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Trading tedium for technology to increase productivity, incomes for women farmers

Trading tedium for technology to increase productivity, incomes for women farmers

Technologies likely to make a difference in the daily lives of rural women farmers are those that address their specific needs based on the division of labor in developing countries.

For women, benefits would have to go beyond increased productivity and income. When their drudgery and tedium are reduced, women have more time and confidence to pursue different activities. This includes assuming leadership in their communities, which in turn can help ensure the benefits of improved agriculture are shared more equally among both women and men.

A key commitment for SIMLESA is to empower rural women. One of the ways SIMLESA strives to do this is through time- and labor-saving technologies targeting women. Since women generally handle the bulk of the weeding on Africa’s smallholder farms, using herbicides can be a major time-saver.

“I used to spend many hours doing exhausting hand-weeding in my fields, but my yields still decreased every farming season,” said Angeline Odero, a smallholder farmer from Boro Community in Central Alego Ward, in Siaya County, Western Kenya. Eastern and Southern Africa farmers lose about 30 percent of their potential maize yield because of late weeding.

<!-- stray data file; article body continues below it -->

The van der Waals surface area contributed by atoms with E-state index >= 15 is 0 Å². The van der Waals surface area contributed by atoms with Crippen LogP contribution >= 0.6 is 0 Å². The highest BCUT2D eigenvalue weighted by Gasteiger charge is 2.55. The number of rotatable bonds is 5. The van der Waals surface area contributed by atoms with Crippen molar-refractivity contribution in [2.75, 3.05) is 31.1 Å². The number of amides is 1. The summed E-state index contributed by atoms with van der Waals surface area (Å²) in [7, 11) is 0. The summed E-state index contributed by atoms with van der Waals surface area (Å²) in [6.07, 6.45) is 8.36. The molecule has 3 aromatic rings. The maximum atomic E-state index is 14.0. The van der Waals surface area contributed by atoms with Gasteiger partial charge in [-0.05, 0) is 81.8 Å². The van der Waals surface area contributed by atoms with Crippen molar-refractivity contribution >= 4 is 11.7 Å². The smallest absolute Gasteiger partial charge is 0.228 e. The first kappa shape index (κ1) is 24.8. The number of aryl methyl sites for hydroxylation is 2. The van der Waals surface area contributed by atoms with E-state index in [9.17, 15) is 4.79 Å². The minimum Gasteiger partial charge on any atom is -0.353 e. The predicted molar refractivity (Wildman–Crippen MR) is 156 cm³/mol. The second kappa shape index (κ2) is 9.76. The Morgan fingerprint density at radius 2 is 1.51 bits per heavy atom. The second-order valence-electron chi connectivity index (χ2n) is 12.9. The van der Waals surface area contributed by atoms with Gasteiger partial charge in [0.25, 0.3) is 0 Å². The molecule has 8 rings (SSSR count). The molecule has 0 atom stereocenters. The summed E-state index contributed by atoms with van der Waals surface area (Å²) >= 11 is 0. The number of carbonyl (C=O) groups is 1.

Thanks to the SIMLESA project, Angeline and 2,000 other farmers in her area received training in good agricultural practices focusing on the importance of using new technologies for weed-free crops and increased yields. Using farmer-hosted demonstration plots, SIMLESA introduced the use of herbicide technology to help reduce drudgery for smallholder farmers, for whom labor shortage is a major constraint.

After seeing the excellent weed control on the demonstration plots and receiving training and technical assistance this season, farmers in Boro applied the herbicide to their maize and legume crops.

Without herbicides, Angeline harvested two tonnes of maize per hectare; with the herbicide, she is now harvesting five tonnes of maize per hectare. The increase in yield translated to increased gross margins from less than USD 5,000 per hectare up to a range between USD 6,500 and USD 8,000 per hectare. With the herbicide, she reduced her cost of weeding from USD 160 per hectare using hired labor and traditional weeding practices to less than USD 60 per hectare.

“I couldn’t cope with hand weeding. Herbicides save us time, money and energy,” said Angeline.

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Ethiopia
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Malawi
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Tanzania
Rwanda
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ARC LNR
ASARECA
CIAT
ILRI
University of Queensland
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